Backing McGonagall leaves you with the first and second years on the same day, but in relatively good positions, and sixth and seventh again but in poor ones. This aside, fifth year also holds a good time-slot, and you would have Tuesdays free, as a concession to taking multiple classes on the same day.
Snape, by contrast, includes three days of double classes, including a good slot and a poor one, and the next day not holding anything of particular note in the time slots. It seems a reasonably rational spread, with a period of intense work on your part, followed by a more sedate cool-down day, and then you have extended weekends off entirely for personal matters.
Naturally, if you side with either Snape or McGonagall, the other will be forced to accept more classes in less-preferential slots. And as far as exact times goes....
Hm. There are pros and cons to any of the three available choices. Making your own...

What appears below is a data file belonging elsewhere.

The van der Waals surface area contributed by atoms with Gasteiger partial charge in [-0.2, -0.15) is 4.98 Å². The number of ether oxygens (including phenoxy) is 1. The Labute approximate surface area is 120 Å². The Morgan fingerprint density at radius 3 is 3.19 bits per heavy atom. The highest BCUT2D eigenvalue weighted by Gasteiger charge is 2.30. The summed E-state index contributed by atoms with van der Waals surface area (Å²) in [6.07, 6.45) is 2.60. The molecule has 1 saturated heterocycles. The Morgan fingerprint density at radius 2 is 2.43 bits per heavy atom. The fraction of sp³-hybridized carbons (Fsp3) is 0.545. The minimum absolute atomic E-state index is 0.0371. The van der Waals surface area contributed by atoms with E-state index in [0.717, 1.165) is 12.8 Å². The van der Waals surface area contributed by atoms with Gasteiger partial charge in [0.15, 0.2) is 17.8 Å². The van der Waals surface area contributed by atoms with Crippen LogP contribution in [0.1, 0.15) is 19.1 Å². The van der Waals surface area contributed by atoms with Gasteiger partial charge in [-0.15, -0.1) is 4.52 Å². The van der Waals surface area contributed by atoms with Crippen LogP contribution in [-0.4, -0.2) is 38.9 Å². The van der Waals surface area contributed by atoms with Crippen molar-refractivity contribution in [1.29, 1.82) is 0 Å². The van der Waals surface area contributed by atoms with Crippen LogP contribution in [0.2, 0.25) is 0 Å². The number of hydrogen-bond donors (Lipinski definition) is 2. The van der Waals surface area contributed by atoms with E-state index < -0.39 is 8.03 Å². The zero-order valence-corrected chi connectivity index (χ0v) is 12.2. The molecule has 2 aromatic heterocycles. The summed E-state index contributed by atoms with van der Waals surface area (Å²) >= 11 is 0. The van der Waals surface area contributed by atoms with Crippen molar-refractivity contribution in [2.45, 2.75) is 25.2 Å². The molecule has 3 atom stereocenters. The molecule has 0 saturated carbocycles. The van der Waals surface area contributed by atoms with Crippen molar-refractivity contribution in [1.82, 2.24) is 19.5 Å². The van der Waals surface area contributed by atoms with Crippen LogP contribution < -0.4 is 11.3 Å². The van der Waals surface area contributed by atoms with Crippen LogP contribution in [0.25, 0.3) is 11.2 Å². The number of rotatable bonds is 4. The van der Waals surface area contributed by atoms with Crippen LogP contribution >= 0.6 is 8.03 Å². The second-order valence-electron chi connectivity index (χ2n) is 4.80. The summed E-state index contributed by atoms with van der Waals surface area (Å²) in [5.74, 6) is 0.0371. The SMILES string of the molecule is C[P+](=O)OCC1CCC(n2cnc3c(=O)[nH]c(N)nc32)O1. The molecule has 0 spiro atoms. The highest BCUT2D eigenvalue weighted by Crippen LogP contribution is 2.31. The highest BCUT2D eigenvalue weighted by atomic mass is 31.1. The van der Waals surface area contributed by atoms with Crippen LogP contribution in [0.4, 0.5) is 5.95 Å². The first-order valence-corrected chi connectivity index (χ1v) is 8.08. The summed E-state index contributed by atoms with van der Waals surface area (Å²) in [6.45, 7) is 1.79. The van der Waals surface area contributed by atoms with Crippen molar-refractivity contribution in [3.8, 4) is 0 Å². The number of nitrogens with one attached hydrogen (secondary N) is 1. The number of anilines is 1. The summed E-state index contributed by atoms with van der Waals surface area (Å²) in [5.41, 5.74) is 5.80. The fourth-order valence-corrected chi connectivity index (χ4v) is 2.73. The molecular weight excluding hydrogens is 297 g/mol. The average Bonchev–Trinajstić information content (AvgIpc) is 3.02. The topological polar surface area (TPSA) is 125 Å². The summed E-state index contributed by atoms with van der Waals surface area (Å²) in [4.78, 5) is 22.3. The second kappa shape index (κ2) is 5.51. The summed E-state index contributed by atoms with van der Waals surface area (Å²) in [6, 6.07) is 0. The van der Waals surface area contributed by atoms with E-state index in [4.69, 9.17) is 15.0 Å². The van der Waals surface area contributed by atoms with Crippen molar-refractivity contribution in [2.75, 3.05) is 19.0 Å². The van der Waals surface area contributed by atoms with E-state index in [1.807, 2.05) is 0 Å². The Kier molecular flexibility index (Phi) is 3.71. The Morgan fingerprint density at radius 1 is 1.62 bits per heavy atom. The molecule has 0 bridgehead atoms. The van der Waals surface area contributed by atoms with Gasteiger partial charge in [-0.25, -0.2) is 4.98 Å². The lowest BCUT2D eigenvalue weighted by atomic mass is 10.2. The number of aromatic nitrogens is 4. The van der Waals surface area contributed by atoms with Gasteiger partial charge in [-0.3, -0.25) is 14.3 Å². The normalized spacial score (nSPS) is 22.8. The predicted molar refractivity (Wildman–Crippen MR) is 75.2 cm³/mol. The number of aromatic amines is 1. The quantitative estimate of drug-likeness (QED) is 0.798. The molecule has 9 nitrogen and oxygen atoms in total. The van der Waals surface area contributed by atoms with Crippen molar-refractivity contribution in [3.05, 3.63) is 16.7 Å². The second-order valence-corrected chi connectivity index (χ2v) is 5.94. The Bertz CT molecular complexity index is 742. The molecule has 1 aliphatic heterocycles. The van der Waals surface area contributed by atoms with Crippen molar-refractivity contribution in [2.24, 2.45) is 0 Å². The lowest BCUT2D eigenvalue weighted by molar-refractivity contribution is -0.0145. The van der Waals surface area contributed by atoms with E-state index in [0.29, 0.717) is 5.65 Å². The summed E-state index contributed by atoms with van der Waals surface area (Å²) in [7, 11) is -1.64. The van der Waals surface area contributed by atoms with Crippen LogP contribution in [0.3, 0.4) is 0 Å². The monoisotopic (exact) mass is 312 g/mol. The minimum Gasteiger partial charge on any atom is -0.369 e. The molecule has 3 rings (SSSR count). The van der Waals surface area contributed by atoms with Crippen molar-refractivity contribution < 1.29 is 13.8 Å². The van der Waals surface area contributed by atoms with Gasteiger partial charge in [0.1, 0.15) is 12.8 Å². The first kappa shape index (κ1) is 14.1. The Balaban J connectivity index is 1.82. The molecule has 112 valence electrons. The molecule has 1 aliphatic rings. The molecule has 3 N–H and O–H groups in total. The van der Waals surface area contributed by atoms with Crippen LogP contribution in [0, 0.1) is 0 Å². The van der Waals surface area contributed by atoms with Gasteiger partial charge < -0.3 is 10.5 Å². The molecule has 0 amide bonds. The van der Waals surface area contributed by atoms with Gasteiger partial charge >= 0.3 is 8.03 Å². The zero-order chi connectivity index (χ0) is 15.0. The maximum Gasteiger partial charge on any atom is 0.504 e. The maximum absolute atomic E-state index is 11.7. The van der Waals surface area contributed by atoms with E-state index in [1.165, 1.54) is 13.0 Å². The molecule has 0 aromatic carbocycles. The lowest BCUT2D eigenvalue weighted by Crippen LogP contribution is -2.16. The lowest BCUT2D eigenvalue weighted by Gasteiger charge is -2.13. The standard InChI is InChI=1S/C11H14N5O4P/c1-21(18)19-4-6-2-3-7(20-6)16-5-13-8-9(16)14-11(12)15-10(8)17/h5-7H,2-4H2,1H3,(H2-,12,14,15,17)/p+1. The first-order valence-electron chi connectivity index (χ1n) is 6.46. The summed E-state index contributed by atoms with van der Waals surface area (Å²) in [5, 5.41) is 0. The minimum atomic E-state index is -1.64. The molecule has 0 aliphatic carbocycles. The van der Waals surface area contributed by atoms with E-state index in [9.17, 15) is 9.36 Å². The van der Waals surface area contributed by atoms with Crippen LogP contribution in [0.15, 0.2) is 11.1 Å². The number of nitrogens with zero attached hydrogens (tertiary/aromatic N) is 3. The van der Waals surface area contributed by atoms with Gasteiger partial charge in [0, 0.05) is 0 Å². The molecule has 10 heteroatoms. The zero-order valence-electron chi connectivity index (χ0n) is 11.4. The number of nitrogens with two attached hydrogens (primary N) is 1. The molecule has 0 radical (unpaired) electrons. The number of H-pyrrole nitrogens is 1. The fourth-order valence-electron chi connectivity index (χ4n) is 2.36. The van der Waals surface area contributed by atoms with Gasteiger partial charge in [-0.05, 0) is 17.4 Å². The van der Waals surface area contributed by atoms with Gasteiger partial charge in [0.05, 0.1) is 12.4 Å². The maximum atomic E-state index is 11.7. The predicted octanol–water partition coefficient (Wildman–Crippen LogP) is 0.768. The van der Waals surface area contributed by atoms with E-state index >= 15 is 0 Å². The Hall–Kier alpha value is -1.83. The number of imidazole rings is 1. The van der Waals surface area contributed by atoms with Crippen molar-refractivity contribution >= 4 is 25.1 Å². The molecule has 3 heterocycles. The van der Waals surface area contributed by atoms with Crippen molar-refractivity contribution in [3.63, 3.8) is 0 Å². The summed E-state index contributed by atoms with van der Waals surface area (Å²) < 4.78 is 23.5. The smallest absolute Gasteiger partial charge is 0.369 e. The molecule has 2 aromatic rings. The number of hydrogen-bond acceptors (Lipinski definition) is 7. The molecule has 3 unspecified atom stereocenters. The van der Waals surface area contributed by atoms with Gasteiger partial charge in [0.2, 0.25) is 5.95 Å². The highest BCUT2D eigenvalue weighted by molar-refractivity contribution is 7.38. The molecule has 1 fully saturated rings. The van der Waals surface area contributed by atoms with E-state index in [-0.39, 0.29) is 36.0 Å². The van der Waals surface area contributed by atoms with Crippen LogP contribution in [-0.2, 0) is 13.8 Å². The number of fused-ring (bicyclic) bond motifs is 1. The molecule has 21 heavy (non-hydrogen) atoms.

... it would be a hard sell, you think. And it may extend this discussion by... at minimum, another two hours or so. Everyone seems by this point that they would be, well, if not 'pleased by', then accepting of any of the given schedules, though they wildly vary in course times. You pay no particular mind to the specifics of other courses, of course, your own is the only one currently relevant beyond making concessions for support.
Though you do note a clear and marked avoidance of weekends. Or possibly an attempt to keep them free in case of situations arising that require class rescheduling? You note that the only times you've gotten on the weekends are poor ones, and possibly by design, to keep the good slots free for weekend emergency-classes.
It's possible that you might manage something brazen with the weekends, at that, if only because it frees up more official slots of time during the week to be squabbled over... hm, but would it be worth it? Certainly, if you were unfortunate in regards to your health, it is a greater risk, and yet also....